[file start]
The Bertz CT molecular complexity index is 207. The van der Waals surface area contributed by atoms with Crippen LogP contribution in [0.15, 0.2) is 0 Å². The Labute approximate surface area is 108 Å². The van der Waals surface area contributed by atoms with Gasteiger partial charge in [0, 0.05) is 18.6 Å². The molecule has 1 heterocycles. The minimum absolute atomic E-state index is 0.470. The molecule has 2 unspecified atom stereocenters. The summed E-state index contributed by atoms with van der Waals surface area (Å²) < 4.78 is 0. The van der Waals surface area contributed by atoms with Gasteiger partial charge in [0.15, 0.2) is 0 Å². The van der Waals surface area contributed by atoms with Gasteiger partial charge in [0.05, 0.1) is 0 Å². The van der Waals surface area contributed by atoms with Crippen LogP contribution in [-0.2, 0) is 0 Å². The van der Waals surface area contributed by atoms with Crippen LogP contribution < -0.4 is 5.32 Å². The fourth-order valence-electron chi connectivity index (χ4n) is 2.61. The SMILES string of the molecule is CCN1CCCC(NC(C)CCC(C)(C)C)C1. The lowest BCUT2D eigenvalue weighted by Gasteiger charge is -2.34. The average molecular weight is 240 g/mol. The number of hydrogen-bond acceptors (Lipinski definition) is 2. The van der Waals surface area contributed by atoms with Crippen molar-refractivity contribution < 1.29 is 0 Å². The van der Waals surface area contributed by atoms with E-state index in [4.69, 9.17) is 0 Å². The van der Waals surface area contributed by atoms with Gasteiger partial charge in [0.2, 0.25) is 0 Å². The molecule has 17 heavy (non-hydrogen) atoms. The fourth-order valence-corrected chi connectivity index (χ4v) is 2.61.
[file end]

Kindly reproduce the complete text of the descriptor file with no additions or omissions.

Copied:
The Bertz CT molecular complexity index is 207. The van der Waals surface area contributed by atoms with Crippen LogP contribution in [0.15, 0.2) is 0 Å². The Labute approximate surface area is 108 Å². The van der Waals surface area contributed by atoms with Gasteiger partial charge in [0, 0.05) is 18.6 Å². The molecule has 1 heterocycles. The minimum absolute atomic E-state index is 0.470. The molecule has 2 unspecified atom stereocenters. The summed E-state index contributed by atoms with van der Waals surface area (Å²) < 4.78 is 0. The van der Waals surface area contributed by atoms with Gasteiger partial charge in [0.15, 0.2) is 0 Å². The van der Waals surface area contributed by atoms with Gasteiger partial charge in [0.05, 0.1) is 0 Å². The van der Waals surface area contributed by atoms with Crippen LogP contribution in [-0.2, 0) is 0 Å². The van der Waals surface area contributed by atoms with Crippen LogP contribution < -0.4 is 5.32 Å². The fourth-order valence-electron chi connectivity index (χ4n) is 2.61. The SMILES string of the molecule is CCN1CCCC(NC(C)CCC(C)(C)C)C1. The lowest BCUT2D eigenvalue weighted by Gasteiger charge is -2.34. The average molecular weight is 240 g/mol. The number of hydrogen-bond acceptors (Lipinski definition) is 2. The van der Waals surface area contributed by atoms with Crippen molar-refractivity contribution < 1.29 is 0 Å². The van der Waals surface area contributed by atoms with E-state index in [4.69, 9.17) is 0 Å². The van der Waals surface area contributed by atoms with Gasteiger partial charge in [0.2, 0.25) is 0 Å². The molecule has 17 heavy (non-hydrogen) atoms. The fourth-order valence-corrected chi connectivity index (χ4v) is 2.61.